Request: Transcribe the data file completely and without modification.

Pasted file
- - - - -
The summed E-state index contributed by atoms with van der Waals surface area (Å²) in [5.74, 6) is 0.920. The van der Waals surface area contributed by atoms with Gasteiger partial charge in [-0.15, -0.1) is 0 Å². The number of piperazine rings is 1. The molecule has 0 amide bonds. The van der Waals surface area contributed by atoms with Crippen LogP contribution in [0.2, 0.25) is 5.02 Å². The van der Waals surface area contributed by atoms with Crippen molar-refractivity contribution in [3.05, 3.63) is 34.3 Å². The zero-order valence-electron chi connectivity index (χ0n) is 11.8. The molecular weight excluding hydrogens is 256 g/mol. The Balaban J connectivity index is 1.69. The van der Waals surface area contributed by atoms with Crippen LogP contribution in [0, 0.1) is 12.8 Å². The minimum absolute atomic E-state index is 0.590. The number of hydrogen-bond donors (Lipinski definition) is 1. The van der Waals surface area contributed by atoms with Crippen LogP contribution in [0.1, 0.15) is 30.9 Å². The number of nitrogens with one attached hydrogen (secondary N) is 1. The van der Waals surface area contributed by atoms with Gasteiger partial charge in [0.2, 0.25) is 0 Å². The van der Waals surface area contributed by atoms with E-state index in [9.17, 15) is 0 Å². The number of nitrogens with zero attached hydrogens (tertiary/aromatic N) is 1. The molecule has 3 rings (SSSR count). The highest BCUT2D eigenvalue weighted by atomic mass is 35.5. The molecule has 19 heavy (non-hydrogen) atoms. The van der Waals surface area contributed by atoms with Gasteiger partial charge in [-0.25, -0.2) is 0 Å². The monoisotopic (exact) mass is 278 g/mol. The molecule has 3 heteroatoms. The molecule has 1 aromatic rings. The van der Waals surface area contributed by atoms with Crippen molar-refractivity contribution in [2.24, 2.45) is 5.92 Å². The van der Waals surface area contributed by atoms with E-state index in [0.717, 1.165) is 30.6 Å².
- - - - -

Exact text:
The summed E-state index contributed by atoms with van der Waals surface area (Å²) in [5.74, 6) is 0.920. The van der Waals surface area contributed by atoms with Gasteiger partial charge in [-0.15, -0.1) is 0 Å². The number of piperazine rings is 1. The molecule has 0 amide bonds. The van der Waals surface area contributed by atoms with Crippen LogP contribution in [0.2, 0.25) is 5.02 Å². The van der Waals surface area contributed by atoms with Crippen molar-refractivity contribution in [3.05, 3.63) is 34.3 Å². The zero-order valence-electron chi connectivity index (χ0n) is 11.8. The molecular weight excluding hydrogens is 256 g/mol. The Balaban J connectivity index is 1.69. The van der Waals surface area contributed by atoms with Crippen LogP contribution in [0, 0.1) is 12.8 Å². The minimum absolute atomic E-state index is 0.590. The number of hydrogen-bond donors (Lipinski definition) is 1. The van der Waals surface area contributed by atoms with Crippen LogP contribution in [0.1, 0.15) is 30.9 Å². The number of nitrogens with one attached hydrogen (secondary N) is 1. The van der Waals surface area contributed by atoms with Gasteiger partial charge in [0.2, 0.25) is 0 Å². The van der Waals surface area contributed by atoms with E-state index in [9.17, 15) is 0 Å². The number of nitrogens with zero attached hydrogens (tertiary/aromatic N) is 1. The molecule has 3 rings (SSSR count). The highest BCUT2D eigenvalue weighted by atomic mass is 35.5. The molecule has 19 heavy (non-hydrogen) atoms. The van der Waals surface area contributed by atoms with Gasteiger partial charge in [-0.25, -0.2) is 0 Å². The monoisotopic (exact) mass is 278 g/mol. The molecule has 3 heteroatoms. The molecule has 1 aromatic rings. The van der Waals surface area contributed by atoms with Crippen molar-refractivity contribution in [2.24, 2.45) is 5.92 Å². The van der Waals surface area contributed by atoms with E-state index in [0.717, 1.165) is 30.6 Å².